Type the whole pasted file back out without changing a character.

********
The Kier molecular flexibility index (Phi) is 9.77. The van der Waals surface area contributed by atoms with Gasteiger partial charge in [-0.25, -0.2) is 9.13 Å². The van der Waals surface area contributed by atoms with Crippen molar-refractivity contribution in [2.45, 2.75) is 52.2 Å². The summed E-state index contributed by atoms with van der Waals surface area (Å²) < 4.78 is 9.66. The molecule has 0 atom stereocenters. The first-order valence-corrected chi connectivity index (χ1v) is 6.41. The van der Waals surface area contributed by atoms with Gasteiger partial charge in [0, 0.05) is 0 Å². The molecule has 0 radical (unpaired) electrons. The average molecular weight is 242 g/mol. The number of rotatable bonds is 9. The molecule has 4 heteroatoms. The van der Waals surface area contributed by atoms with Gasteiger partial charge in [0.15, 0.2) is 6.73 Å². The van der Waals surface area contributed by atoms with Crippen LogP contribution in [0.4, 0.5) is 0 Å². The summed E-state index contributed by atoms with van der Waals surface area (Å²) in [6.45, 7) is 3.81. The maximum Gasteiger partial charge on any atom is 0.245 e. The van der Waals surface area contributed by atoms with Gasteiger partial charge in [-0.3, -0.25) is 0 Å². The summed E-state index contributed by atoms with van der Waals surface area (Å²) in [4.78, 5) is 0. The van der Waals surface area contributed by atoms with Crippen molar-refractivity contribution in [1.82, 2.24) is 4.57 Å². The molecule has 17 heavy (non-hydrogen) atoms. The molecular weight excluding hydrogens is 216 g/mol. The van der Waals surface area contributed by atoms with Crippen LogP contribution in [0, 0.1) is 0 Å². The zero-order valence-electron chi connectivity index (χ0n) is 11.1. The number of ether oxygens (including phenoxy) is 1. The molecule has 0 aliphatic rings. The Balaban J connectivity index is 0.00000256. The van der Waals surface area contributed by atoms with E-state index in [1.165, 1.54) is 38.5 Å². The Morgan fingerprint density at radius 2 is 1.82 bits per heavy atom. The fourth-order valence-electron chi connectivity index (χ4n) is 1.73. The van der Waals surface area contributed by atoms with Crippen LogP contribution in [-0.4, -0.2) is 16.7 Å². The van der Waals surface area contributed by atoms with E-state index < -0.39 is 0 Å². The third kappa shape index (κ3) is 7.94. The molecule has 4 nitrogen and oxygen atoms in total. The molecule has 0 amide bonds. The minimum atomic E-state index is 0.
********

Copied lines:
The Kier molecular flexibility index (Phi) is 9.77. The van der Waals surface area contributed by atoms with Gasteiger partial charge in [-0.25, -0.2) is 9.13 Å². The van der Waals surface area contributed by atoms with Crippen molar-refractivity contribution in [2.45, 2.75) is 52.2 Å². The summed E-state index contributed by atoms with van der Waals surface area (Å²) < 4.78 is 9.66. The molecule has 0 atom stereocenters. The first-order valence-corrected chi connectivity index (χ1v) is 6.41. The van der Waals surface area contributed by atoms with Gasteiger partial charge in [0, 0.05) is 0 Å². The molecule has 0 radical (unpaired) electrons. The average molecular weight is 242 g/mol. The number of rotatable bonds is 9. The molecule has 4 heteroatoms. The van der Waals surface area contributed by atoms with Gasteiger partial charge in [0.15, 0.2) is 6.73 Å². The van der Waals surface area contributed by atoms with Crippen LogP contribution in [0.4, 0.5) is 0 Å². The summed E-state index contributed by atoms with van der Waals surface area (Å²) in [6.45, 7) is 3.81. The maximum Gasteiger partial charge on any atom is 0.245 e. The van der Waals surface area contributed by atoms with Gasteiger partial charge in [-0.3, -0.25) is 0 Å². The summed E-state index contributed by atoms with van der Waals surface area (Å²) in [4.78, 5) is 0. The van der Waals surface area contributed by atoms with Crippen molar-refractivity contribution in [1.82, 2.24) is 4.57 Å². The molecule has 17 heavy (non-hydrogen) atoms. The molecular weight excluding hydrogens is 216 g/mol. The van der Waals surface area contributed by atoms with Crippen LogP contribution in [0, 0.1) is 0 Å². The zero-order valence-electron chi connectivity index (χ0n) is 11.1. The number of ether oxygens (including phenoxy) is 1. The molecule has 0 aliphatic rings. The Balaban J connectivity index is 0.00000256. The van der Waals surface area contributed by atoms with E-state index in [1.165, 1.54) is 38.5 Å². The Morgan fingerprint density at radius 2 is 1.82 bits per heavy atom. The fourth-order valence-electron chi connectivity index (χ4n) is 1.73. The van der Waals surface area contributed by atoms with Crippen LogP contribution in [-0.4, -0.2) is 16.7 Å². The van der Waals surface area contributed by atoms with E-state index < -0.39 is 0 Å². The third kappa shape index (κ3) is 7.94. The molecule has 4 nitrogen and oxygen atoms in total. The molecule has 0 amide bonds. The minimum atomic E-state index is 0.